Gutierrez joins the 2013 class of American Chemical Society Fellows
Los Angeles, CA – Aug.20, 2013 – Carlos Gutiérrez (Monrovia resident), professor of chemistry at California State University, Los Angeles, is one of only three scientists from the Los Angeles area to be named an American Chemical Society (ACS) Fellow for 2013.
Professor Gutiérrez, along with the other new ACS Fellows, will be recognized at a formal ceremony during the Society’s national meeting in Indianapolis, IN, on Monday, Sept. 9.
ACS, the world’s largest scientific society, established its Fellows Program to recognize ACS members for outstanding achievements and contributions to science, the profession and the society. The honor of a Fellow designation is bestowed on ACS members who have achieved excellence in two defined areas—scientific/professional accomplishments and service to the ACS.
Due in great part to Gutiérrez’s effort, the ACS established the Committee on Minority Affairs in 1993. During his tenure as the first committee chair, Gutiérrez helped establish the ACS Scholars Program, a $15 million scholarship program for undergraduates nationwide, and the ACS Award for Encouraging Disadvantaged Students to Pursue Careers in Chemical Sciences. Since 1995, the careers of 2,450 talented undergraduates have been enhanced though these scholarships.
A President’s Distinguished Professor at CSULA, Gutiérrez has administered research and research training programs at the University for three decades, including the National Institutes of Health-Minority Access to Research Careers (MARC), and the Minority Biomedical Research Support-Research Internships in Science and Engineering (RISE) programs. In the past 10 years alone, 70 CSULA MARC and RISE alumni completed the Ph.D. at top research universities nationwide and established research careers in academia and industry; 130 are currently in Ph.D. programs.
Gutiérrez, whose B.S. is from UCLA and Ph.D. from UC Davis, has served on the National Institute of General Medical Sciences National Advisory Council; the National Research Council Board on Higher Education Workforce; the American Association for the Advancement of Science (AAAS) Committee on Opportunities in Science; and the California Council on Science and Technology (CCST).
A CSULA faculty member since 1976, Gutierrez’s research straddles the interface between organic, inorganic and biological chemistry, and focuses on studying the molecular processes of iron acquisition and transport in bacteria. He has published numerous articles, all with student coauthors.
Gutiérrez is a dedicated chemistry educator whose teaching has been acknowledged by the University’s Outstanding Professor Award; the Distinguished Scholar Award from the CSULA chapter of the national honor society Phi Kappa Phi; the CSULA Hispanic Support Network Outstanding Educator Award; and the Cal State L.A. Associated Students, Inc. Outstanding Faculty Award. He also received the 2000 systemwide CSU Wang Family Excellence-Outstanding Faculty Award. The students of the Department of Chemistry and Biochemistry selected him as the 2005 Outstanding Professor of Chemistry. He is recipient of the 2005 Education Award, presented by the Hispanic Engineer National Achievement Award Corporation. He was named by the Carnegie Foundation for the Advancement of Teaching and the Council for Advancement and Support of Education as its 2005 U.S. Professor of the Year at a Master’s University.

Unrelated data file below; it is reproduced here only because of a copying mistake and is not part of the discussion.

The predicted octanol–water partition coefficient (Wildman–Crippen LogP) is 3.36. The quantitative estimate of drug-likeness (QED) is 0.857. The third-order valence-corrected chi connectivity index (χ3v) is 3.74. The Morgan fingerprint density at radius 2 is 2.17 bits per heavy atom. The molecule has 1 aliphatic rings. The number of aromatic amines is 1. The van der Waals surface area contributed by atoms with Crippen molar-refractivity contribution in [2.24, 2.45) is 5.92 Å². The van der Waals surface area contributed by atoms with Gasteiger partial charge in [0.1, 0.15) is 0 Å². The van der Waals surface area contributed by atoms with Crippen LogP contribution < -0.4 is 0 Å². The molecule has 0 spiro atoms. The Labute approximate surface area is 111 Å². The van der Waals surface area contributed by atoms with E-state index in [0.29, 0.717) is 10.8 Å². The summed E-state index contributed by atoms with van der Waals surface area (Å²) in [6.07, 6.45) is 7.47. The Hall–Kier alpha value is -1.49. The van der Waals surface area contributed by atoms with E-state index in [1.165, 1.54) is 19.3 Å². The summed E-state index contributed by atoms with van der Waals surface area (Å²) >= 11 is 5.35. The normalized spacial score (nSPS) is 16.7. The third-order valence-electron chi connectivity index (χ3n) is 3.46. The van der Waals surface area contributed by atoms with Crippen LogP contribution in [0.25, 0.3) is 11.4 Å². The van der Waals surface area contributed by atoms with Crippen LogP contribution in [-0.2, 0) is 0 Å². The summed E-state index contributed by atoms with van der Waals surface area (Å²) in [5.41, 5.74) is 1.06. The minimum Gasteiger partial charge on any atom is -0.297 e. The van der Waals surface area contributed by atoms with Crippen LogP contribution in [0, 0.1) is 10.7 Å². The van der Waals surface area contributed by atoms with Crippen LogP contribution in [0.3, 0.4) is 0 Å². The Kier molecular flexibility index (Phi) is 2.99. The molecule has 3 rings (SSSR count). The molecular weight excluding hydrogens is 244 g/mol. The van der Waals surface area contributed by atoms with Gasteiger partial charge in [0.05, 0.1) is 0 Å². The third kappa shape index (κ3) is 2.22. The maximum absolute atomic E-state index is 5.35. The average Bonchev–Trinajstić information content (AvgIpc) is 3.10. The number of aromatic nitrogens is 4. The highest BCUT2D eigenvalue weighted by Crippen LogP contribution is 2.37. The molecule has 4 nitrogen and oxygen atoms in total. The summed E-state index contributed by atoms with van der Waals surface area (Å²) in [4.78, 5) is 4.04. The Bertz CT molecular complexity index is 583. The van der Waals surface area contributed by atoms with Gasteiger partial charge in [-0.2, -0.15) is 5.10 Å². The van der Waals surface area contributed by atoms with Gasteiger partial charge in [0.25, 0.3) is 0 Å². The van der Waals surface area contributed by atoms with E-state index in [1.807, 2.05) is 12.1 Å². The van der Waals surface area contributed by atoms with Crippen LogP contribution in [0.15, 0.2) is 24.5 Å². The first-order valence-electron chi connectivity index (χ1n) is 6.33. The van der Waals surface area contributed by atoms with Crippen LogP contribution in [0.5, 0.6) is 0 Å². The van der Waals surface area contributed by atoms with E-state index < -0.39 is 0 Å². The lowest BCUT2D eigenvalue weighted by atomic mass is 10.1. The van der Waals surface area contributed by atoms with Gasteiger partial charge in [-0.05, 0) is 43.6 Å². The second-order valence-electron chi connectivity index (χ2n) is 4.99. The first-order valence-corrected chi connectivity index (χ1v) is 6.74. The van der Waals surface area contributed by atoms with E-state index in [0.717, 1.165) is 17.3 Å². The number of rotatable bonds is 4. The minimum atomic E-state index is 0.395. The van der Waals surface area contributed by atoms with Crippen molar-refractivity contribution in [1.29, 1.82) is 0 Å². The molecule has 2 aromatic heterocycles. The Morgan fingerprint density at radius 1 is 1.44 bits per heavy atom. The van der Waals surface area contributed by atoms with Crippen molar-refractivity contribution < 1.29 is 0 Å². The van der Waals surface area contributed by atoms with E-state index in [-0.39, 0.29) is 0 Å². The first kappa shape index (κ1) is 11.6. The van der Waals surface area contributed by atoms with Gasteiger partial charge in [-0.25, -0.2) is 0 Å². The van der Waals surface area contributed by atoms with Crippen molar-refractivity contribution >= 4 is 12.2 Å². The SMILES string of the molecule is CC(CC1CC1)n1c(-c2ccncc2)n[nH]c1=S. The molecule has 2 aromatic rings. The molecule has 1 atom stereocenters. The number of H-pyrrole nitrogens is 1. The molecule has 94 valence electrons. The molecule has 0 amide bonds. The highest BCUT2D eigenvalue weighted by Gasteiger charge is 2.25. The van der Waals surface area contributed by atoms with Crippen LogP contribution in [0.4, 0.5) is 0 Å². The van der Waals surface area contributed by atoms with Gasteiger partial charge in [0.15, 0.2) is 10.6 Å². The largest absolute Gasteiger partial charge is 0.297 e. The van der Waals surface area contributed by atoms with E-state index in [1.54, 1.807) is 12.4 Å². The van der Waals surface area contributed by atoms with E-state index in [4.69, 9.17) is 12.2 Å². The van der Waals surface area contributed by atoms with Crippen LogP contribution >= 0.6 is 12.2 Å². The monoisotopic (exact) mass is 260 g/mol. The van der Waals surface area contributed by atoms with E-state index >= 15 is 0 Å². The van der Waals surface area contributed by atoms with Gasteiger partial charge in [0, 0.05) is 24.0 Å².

In 1996, Gutiérrez was among the first individuals named by the President of the United States to receive the then-newly-established annual Presidential Award for Excellence in Science, Mathematics and Engineering Mentoring. Additionally, he has received a 1999 Scholar-Fellow award from the Camille and Henry Dreyfus Foundation; the 2000 Quality Education for Minorities in Mathematics, Science and Engineering Network’s Giants in Science Award; the 2001 ACS Award for Encouraging Disadvantaged Students into Careers in the Chemical Sciences; and the 2003 AAAS Lifetime Mentor Award.
In 2002, he was elected as an AAAS Fellow, and was elected as a CCST Senior Fellow in 2009. He also received an award from the Academy of Motion Picture Arts and Sciences for the educational film, “Antimatter.”
He was listed by Los Angeles Magazine as one of the 100 Most Influential Angelenos in 2006. In 2006 and again in 2008, he was named by the Hispanic Business Magazine to its list of 100 Most Influential Hispanics in the United States.
Two other prominent scientists from the Los Angeles area named among the 2013 class of ACS Fellows are Barbara Belmont, American Research & Testing and California State University, Dominguez Hills, and Charles M. Knobler, emeritus professor of chemistry and biochemistry at UCLA.
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